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As of September 14, 2020, there have been 6.7 million cases of COVID-19 in the U.S. and nearly 200,000 deaths. A recent poll shows that 54% of U.S. employees say they are worried about exposure to the virus at their job, but the good news is that 71% of employees have confidence their employers can manage workplace environments safely. Fortunately, there are several ways to minimize the threat of spread in your workplace:
1. Keep Employees, Customers, and Visitors Informed
Stay in constant communication with your employees, customers, and visitors to inform them about your risk mitigation plans. Use snail mail, email, loudspeaker messaging, and signage to provide information about these measures and to enforce mask-wearing, frequent hand washing, and proper 6-feet distancing. Ensure that employees understand the importance of mask wearing; masks help to prevent a person who is sick from spreading the virus to others by keeping respiratory droplets contained and from reaching other people. COVID-19 spreads mainly among people who are in close contact with one another (within about 6 feet), so the use of masks is particularly important in settings where people are close to each other or where social distancing is difficult to maintain, according to the Centers for Disease Control (CDC).
Provide training for putting on and taking off masks properly, and even for fully washing hands. Caution employees against touching their faces or their masks and install hand sanitizer stations to further minimize the risk of spread by touching objects. You should also keep a supply of either surgical or N-95 masks in case employees’ mask straps break.
Continually keep employees apprised of all new developments. Inform employees that risk assessments are taking place, and provide guidance on what they should do if they are feeling symptoms, or if they notice other employees that are exhibiting symptoms.
Disseminate your sick policy digitally and in paper form with regard to a possible outbreak to your employees, along with resources from the CDC for learning more about what they can do to protect themselves (see step 3 below).
2. Have a Work-from-Home Plan B in Case of a Local Outbreak
What we are seeing in regions across the country – rather than a simple up-down curve that can be flatted by mitigation measures – are rollercoaster charts. Hot spots, caused by super spreader events and lax mask wearing and social distancing are popping up all over the country and your region may be affected sooner or later.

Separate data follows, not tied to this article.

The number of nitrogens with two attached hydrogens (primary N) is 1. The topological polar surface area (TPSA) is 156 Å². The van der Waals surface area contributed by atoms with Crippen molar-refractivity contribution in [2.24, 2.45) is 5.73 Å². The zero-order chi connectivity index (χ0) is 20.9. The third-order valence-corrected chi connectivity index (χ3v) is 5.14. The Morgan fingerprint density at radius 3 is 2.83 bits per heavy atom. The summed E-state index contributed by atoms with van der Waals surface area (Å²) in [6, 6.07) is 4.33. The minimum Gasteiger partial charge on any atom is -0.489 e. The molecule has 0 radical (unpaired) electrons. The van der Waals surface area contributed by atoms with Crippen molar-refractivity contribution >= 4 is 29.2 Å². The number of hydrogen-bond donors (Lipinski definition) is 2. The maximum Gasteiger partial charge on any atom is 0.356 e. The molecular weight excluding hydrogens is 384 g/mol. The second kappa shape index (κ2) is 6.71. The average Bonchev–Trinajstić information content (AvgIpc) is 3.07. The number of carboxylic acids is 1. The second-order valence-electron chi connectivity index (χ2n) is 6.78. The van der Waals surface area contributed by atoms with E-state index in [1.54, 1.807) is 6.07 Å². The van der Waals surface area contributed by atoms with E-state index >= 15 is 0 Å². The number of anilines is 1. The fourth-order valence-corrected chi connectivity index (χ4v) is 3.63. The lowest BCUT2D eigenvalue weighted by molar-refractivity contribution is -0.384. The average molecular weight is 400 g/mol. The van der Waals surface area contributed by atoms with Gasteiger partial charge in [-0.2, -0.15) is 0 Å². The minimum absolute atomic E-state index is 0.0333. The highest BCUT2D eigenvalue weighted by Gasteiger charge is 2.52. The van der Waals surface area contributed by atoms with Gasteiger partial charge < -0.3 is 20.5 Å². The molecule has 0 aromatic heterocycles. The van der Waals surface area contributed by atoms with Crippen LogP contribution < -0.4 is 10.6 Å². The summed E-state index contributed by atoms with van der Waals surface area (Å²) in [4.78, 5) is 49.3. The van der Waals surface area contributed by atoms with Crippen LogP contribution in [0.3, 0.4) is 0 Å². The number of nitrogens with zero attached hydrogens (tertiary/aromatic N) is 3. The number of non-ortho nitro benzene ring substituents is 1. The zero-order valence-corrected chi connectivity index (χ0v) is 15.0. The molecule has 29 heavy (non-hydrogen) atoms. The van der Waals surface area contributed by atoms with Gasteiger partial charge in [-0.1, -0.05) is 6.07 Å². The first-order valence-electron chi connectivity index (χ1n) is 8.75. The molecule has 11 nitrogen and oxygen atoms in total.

Should this occur in your area, you’ll need a contingency plan allowing as many workers as possible to work from home. Make sure there are enough laptops, VPN devices, printers, and any other role-specific technologies (such as phone systems for receptionists and customer support staff) to support work for all of your units that must remain operational. Account for your bring your own device (BYOD) policy, as well as the handling of sensitive data, so that a pandemic doesn’t lead to a data security disaster.
3. Mandate that Symptomatic Employees Stay Home
Once employees show symptoms of fever or acute respiratory illness the CDC recommends that, they should know the company wants them to stay home until they are free of symptoms for at least 24 hours, without the use of fever and symptom-reducing medicines.
If an employee is identified as presenting symptoms at work, such as shortness of breath, nasal dripping, muscle aches, chills, sore throat, or coughing, the employee should be separated and sent home immediately.
If an employee is not sick or showing symptoms, but has a sick family member at home diagnosed with COVID-19, notify their supervisor and refer to CDC guidance for how to conduct a risk assessment of their potential exposure.
Finally, if an employee is diagnosed, employers should inform employees of their possible exposure to COVID-19 in the workplace while maintaining the confidentiality required by the Americans with Disabilities Act (ADA). Employees exposed to a co-worker with confirmed COVID-19 should refer to CDC guidance for how to conduct a risk assessment of their potential exposure.
4. Keep the Facilities Clean
The CDC recommends routine cleaning of all frequently touched surfaces in the workplace. If your cleaning staff cleans bathrooms and common areas, but workers perform their own workstation maintenance, communicate that they should clean their areas (including door knobs, keyboards, and desks) frequently, and provide disposable wipes for the purpose. The CDC provides a comprehensive set of instructions for cleaning and disinfecting your facility.
5. Avoid Workers Coming in for Financial Reasons
Given the large number of Americans living paycheck to paycheck, a scenario that must be avoided is sick workers avoiding testing or coming in for fear of not getting paid. Just one employee making an ill-advised decision under this scenario could be catastrophic for other employees and the organization. Therefore, even though employers are not legally obligated to pay self-isolating workers who may not be sick (or in some cases may not be legally obligated to pay even if they are sick), it makes sense as a precaution against the spread of the disease to reward conscientious hourly employees by offering to keep their paychecks coming if they need to take time off because of contracting the virus or exposure to others who are infected.
Places of employment, as well as schools, have a significant role to play in the prevention of coronavirus spread. Following these measures is the moral (and in some cases, legal) obligation of every employer until the end of the pandemic.
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